Rangeland remote sensing applications with unmanned aerial systems (UAS) in the national airspace: challenges and experiences.
|Title||Rangeland remote sensing applications with unmanned aerial systems (UAS) in the national airspace: challenges and experiences.|
|Publication Type||Conference Paper|
|Year of Publication||2009|
|Authors||Laliberte A, Rango A, Winters C, Maxwell C, Slaughter AL|
|Conference Name||American Society for Photogrammetry and Remote Sensing (ASPRS) Annual Conference|
|Date Published||March 9-13, 2009|
|Conference Location||Baltimore, MD|
|ARIS Log Number||239317|
|Keywords||abstract, National Airspace, remote sensing, UAS, unmanned aerial systems|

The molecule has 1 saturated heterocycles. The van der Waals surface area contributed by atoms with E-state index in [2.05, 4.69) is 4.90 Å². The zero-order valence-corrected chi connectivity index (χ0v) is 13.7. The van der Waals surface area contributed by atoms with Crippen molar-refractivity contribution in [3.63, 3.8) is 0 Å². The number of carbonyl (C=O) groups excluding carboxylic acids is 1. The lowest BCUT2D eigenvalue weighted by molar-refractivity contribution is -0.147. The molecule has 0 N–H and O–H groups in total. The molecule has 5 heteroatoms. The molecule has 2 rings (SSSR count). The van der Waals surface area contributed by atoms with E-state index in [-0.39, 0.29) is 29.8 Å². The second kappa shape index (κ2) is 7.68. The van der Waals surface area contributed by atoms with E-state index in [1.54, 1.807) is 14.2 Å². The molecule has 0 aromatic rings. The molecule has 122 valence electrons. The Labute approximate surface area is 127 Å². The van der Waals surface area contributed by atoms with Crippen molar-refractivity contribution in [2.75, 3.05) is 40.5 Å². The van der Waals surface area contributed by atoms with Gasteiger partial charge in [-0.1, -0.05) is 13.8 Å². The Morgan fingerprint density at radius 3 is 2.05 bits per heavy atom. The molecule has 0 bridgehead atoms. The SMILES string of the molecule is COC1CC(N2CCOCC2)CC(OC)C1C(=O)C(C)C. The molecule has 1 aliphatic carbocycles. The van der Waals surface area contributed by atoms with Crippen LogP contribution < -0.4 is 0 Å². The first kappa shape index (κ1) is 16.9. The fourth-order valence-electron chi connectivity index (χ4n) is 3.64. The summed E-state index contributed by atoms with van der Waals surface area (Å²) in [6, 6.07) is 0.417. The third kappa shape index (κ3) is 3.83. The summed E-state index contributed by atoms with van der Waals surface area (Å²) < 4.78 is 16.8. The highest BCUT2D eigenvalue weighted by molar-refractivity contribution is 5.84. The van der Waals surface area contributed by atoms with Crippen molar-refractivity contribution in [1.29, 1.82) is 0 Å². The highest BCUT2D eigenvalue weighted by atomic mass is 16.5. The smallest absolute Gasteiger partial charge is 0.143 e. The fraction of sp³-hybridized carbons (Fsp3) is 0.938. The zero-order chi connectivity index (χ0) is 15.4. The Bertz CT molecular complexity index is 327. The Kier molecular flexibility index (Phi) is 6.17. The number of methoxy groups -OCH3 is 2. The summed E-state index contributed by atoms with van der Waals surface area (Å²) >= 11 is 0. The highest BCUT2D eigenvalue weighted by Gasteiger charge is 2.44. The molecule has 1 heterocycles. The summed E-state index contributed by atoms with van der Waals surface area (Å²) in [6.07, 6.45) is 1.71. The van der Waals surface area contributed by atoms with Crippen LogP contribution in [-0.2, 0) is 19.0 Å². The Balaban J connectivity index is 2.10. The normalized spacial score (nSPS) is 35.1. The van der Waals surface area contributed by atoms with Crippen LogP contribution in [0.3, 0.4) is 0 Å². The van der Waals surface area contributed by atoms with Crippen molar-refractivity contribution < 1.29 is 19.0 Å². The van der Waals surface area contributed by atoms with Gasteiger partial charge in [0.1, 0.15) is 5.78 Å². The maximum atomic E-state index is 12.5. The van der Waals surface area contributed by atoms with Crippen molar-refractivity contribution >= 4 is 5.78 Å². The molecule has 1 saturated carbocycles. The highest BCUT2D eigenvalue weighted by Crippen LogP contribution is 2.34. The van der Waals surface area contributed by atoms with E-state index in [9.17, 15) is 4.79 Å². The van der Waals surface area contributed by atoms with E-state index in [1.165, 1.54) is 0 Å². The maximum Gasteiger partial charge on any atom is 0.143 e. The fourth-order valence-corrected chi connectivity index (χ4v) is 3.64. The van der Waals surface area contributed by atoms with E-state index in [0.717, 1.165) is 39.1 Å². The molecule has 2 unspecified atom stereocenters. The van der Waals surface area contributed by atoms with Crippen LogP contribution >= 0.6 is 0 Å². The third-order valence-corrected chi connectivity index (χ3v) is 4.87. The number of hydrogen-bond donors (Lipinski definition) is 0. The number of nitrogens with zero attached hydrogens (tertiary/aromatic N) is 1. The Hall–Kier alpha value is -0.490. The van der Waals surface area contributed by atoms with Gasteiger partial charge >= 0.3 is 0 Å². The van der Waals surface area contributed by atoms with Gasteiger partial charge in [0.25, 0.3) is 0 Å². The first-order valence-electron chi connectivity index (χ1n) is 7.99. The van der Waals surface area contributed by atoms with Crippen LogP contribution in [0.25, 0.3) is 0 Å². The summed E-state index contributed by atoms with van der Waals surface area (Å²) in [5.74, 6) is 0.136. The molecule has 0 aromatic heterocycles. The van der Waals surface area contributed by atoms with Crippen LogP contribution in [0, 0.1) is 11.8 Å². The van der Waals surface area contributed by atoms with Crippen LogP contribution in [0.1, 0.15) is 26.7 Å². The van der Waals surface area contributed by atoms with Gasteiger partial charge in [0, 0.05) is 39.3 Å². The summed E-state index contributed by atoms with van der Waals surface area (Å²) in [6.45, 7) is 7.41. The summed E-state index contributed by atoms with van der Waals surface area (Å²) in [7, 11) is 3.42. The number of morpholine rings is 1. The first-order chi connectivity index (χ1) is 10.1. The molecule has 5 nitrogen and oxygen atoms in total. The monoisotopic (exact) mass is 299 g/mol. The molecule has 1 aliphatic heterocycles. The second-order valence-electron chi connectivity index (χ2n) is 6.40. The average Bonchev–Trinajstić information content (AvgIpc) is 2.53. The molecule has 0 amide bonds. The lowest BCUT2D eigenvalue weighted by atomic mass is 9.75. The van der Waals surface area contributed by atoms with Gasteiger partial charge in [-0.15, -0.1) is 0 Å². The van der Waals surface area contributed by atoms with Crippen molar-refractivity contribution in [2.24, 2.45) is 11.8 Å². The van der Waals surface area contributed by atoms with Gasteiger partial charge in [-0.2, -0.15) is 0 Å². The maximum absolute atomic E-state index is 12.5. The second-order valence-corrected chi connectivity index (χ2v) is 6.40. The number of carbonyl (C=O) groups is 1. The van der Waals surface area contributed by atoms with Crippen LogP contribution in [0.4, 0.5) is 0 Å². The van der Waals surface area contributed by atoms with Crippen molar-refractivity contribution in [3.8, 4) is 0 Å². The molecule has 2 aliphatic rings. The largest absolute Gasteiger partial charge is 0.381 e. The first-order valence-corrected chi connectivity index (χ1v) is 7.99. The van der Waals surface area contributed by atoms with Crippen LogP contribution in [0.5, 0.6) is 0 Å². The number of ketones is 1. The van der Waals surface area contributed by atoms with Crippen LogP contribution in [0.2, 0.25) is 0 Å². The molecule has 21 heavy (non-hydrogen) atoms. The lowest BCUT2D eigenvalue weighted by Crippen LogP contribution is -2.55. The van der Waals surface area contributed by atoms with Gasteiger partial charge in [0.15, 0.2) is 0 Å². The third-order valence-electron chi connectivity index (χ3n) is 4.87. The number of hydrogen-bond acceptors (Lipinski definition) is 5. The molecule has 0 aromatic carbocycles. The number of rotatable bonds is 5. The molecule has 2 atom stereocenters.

In recent years, civilian applications of unmanned aerial systems (UAS) have increased considerably due to their greater availability and the miniaturization of sensors, GPS, inertial measurement units, and other hardware. UAS are well suited for rangeland remote sensing applications, because of the remoteness and low population density of rangelands, and the need of land management agencies to monitor and assess millions of acres of rangeland, a task that is not feasible with ground monitoring techniques alone. While UAS offer reduced operational costs, faster deployment, and more flexibility than piloted aircraft, the operator also has to conform to the Federal Aviation Administrations’s (FAA) regulations on operating a UAS in the National Airspace, limiting the area and altitude of the UAS mission. We report here on 1) our experiences with obtaining Certificates of Authorization to operate a UAS for the purpose of image acquisition for rangeland monitoring, 2) on the UAS mission, and 3) on image processing and analysis. We acquired 6-cm resolution true color aerial photography over rangelands in southern New Mexico and southwestern Idaho. Concurrently, field measurements of vegetation were collected. The imagery was orthorectified, mosaicked, and analyzed using object-based image analysis. Geometric and classification accuracies were sufficient for rangeland monitoring and assessment purposes, and allowed for mapping the structure and patterns of vegetation and soil in great detail. The results show that UAS are a viable tool for rangeland monitoring, given the current constraints of FAA regulations. Those regulations are in flux, and it is anticipated that in the future, policies for UAS operations will be implemented, including the separation of large and small UAS.